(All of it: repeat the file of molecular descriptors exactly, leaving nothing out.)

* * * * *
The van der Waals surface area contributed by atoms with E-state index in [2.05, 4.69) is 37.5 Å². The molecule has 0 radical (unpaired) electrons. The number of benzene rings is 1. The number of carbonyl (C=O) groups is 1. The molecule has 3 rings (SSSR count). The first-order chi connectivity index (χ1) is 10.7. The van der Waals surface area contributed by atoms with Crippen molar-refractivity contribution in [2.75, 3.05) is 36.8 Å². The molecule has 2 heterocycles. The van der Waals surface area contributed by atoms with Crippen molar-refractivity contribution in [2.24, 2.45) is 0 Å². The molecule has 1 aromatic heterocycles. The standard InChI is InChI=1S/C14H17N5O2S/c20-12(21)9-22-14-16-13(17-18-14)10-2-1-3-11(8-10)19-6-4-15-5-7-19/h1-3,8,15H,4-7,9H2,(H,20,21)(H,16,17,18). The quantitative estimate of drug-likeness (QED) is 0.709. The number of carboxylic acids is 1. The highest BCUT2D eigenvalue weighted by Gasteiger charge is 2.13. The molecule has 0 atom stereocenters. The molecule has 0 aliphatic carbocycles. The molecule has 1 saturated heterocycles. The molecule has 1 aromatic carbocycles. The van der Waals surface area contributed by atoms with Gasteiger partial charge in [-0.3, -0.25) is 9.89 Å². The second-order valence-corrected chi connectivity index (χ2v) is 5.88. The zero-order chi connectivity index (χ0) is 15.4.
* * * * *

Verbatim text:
The van der Waals surface area contributed by atoms with E-state index in [2.05, 4.69) is 37.5 Å². The molecule has 0 radical (unpaired) electrons. The number of benzene rings is 1. The number of carbonyl (C=O) groups is 1. The molecule has 3 rings (SSSR count). The first-order chi connectivity index (χ1) is 10.7. The van der Waals surface area contributed by atoms with Crippen molar-refractivity contribution in [2.75, 3.05) is 36.8 Å². The molecule has 2 heterocycles. The van der Waals surface area contributed by atoms with Crippen molar-refractivity contribution in [2.24, 2.45) is 0 Å². The molecule has 1 aromatic heterocycles. The standard InChI is InChI=1S/C14H17N5O2S/c20-12(21)9-22-14-16-13(17-18-14)10-2-1-3-11(8-10)19-6-4-15-5-7-19/h1-3,8,15H,4-7,9H2,(H,20,21)(H,16,17,18). The quantitative estimate of drug-likeness (QED) is 0.709. The number of carboxylic acids is 1. The highest BCUT2D eigenvalue weighted by Gasteiger charge is 2.13. The molecule has 0 atom stereocenters. The molecule has 0 aliphatic carbocycles. The molecule has 1 saturated heterocycles. The molecule has 1 aromatic carbocycles. The van der Waals surface area contributed by atoms with Gasteiger partial charge in [-0.3, -0.25) is 9.89 Å². The second-order valence-corrected chi connectivity index (χ2v) is 5.88. The zero-order chi connectivity index (χ0) is 15.4.